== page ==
Choosing Strings Leaving You Strung Out?
Here you'll find information on the differences in materials, winding processes, gauges, and other things that make a particular string sound and play the way it does.
Electric Wound Strings
Common types of metal used in winding electric guitar strings. Keep in mind that this only pertains to the wound strings, not the plain ones.
: Most strings of the 50's were wound with an alloy called Pure Nickel. It wasn't really "pure" but that's what we call it. Pure Nickel strings have a soft feel and produce that warm, vintage tone.
Examples are the Fender 3150 Original Bullets and the DR Pure Blues strings. D'Addario labels their EXL series "Nickel Wound" but they are actually Nickel Plated Steel. Pure Nickel sets will be labeled as "Pure Nickel".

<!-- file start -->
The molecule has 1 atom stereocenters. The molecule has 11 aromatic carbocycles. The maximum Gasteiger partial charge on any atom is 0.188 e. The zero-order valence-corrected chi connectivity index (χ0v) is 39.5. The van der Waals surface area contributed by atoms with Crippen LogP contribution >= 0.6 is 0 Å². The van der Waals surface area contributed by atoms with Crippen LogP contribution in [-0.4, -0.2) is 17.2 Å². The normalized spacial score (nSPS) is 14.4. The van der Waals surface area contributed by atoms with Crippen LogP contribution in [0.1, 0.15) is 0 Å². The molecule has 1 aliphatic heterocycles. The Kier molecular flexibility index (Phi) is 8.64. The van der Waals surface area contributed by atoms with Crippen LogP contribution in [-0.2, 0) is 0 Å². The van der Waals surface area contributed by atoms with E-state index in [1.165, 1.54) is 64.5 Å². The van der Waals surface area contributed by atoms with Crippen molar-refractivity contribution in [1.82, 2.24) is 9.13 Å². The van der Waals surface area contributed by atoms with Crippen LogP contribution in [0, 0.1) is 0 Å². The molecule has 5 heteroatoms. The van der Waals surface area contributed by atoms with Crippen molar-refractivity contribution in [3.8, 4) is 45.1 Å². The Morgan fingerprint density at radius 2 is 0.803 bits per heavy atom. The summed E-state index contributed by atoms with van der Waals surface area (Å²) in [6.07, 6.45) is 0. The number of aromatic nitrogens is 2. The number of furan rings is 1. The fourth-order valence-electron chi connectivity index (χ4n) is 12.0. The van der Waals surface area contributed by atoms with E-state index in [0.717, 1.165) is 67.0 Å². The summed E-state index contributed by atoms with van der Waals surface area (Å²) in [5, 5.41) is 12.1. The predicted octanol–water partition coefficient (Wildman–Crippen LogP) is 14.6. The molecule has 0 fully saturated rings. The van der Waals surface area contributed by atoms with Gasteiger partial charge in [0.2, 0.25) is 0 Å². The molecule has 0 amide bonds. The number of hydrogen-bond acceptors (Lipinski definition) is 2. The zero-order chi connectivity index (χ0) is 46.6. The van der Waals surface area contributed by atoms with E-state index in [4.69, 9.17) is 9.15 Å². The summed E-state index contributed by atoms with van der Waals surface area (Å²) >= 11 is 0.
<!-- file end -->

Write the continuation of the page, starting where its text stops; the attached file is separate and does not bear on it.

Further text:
Nickel Plated Steel
: Nickel plated steel is the alloy most widely used in string making today. Commonly known as NPS, it is a steel winding with a nickel plating applied. The nickel plating enhances the feel and reduces finger noise and fret wear. They are hotter and provide greater sustain and a brighter sound than pure nickel.
Practically every string manufacuturer makes an NPS string for electric guitar. Examples are the D'Addario EXL's, Fender 3250 Super Bullets, GHS Boomers, and, of course, the popular Ernie Ball Slinkys, which we also carry in single strings.
NPS is also used widely in bass string manufacturing.
: Stainless steel strings are hotter, brighter, and provide more sustain than either pure nickel or NPS. They are more resistant to oils, acids, and sweat and are, hands down, the longest lasting strings. Stainless is a harder material so it feels a little different and can cause more fret wear. Most flat-wound sets and pedal steel guitar sets are made of stainless. Examples are the Fender 3350 Stainless Bullets.
: Chrome is much flatter sounding than nickel, NPS, or stainless and is commonly used for... guess what? That's right, flat-wound strings. We have one chrome set in our catalog --- the D'Addario ECG24 Chromes.